Being Centred: Endings and Beginnings
This third point is about being precisely where you are. It is related to the concept of ordinariness discussed earlier in that it is about accepting the given circumstance. It is about having a place and being centred there. It is not therefore only about describing that centre but also the thresholds between that centre and the surrounding environs. Those thresholds mark the beginnings and endings to a scheme and thus locate it in its context.
Such a position contrasts with the endless Cartesian Grid discussed earlier that conceptually promotes buildings that are like extrusions extending conceptually forever.

Experiential and Sensual Architecture
The fourth aspect of what we are calling a vulnerable architecture is concerned with the acceptance and celebration of the experiential and sensual dimension of architecture. It is the materiality of the building that defines the building's character and mood, and accepting its materiality grounds the building in reality. This position stands in contradistinction to architecture that remains almost totally within the conceptual realm, in which surfaces are conceptual planes defined for their cerebral qualities, rather than in terms of the materials that comprise them. Celebrating the sensual dimension of architecture brings the building towards the user, calling on them to use all their senses and not just the sense of sight that has so dominated recent decades.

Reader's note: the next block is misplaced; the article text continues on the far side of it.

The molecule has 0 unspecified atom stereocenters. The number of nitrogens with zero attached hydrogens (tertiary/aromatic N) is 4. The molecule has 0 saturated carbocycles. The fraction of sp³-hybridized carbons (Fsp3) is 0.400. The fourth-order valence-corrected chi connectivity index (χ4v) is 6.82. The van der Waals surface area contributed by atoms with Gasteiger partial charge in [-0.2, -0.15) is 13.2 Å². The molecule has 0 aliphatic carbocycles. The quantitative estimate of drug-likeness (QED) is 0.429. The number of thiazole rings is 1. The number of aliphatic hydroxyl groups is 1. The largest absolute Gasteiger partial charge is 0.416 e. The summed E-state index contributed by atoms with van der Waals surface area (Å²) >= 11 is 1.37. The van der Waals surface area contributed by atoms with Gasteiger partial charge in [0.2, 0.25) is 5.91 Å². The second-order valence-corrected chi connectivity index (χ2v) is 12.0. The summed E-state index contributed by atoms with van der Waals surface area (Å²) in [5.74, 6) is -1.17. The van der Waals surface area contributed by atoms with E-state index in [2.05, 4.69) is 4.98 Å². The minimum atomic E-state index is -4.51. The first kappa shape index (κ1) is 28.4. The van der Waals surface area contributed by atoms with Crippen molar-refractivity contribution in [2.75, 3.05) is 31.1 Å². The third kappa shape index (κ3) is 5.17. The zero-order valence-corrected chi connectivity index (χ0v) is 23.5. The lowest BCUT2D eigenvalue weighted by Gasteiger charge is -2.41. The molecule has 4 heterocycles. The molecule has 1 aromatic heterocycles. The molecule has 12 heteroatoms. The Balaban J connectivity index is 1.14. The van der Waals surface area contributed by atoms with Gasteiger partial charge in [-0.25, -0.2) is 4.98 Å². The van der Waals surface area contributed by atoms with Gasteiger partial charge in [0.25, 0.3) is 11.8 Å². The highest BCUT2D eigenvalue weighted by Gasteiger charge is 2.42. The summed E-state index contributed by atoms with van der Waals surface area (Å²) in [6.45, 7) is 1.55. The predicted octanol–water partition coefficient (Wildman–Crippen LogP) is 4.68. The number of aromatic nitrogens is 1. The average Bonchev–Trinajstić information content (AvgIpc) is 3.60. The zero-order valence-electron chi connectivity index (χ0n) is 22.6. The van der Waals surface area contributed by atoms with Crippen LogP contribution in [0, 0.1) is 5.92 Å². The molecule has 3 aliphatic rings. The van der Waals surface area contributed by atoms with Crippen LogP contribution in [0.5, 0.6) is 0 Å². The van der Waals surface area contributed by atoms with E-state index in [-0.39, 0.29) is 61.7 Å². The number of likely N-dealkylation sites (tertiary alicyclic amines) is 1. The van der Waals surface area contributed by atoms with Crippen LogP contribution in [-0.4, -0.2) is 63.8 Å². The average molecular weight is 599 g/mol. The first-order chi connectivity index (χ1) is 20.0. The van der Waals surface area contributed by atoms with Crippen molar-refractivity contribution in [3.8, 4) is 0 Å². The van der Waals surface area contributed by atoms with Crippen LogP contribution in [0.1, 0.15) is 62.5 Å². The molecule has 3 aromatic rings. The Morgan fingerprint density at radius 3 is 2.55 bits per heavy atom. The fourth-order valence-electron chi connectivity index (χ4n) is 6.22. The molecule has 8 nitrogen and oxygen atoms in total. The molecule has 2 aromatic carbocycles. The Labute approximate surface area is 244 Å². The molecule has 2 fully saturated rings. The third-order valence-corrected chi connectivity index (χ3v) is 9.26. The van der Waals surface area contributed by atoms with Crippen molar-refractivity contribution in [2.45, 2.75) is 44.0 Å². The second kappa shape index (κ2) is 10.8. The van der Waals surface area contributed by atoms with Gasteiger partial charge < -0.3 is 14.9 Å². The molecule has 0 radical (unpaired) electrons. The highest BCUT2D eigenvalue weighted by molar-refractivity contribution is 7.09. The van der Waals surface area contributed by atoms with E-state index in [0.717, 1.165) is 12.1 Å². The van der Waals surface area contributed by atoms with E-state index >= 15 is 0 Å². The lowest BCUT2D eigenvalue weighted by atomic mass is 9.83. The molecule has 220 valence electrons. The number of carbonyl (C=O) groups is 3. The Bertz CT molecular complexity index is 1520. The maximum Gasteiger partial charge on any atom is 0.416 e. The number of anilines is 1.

Human Error and Human Perfection
In one sense as humans we must be perfect in that we are part of the created world. Having said that, if we are perfect, part of that perfection is our ability to err. These may sound contradictory; however the human being simply needs error to function perfectly. In this sense we are not very different from the rest of the natural world. Nature reveals constant variety and variability within an ordered framework.

In the natural world and within humanity we do not find perfectly replicable components, so in what way does such a component based architecture represent the human condition? In giving expression to the human condition in our work as architects it seems to us that it is important to try to symbolise this contradictory condition. What we have seen in the examples already cited is that some of the dominant trends in the modern movement have focussed on symbolising only half of that polarity. The perfect grid, the tower block, perfect geometries and perfect conceptual surfaces seem to seek to represent what could be called the masculine side of humanity which clings to the rational, tidy and reductive aspects of the human condition.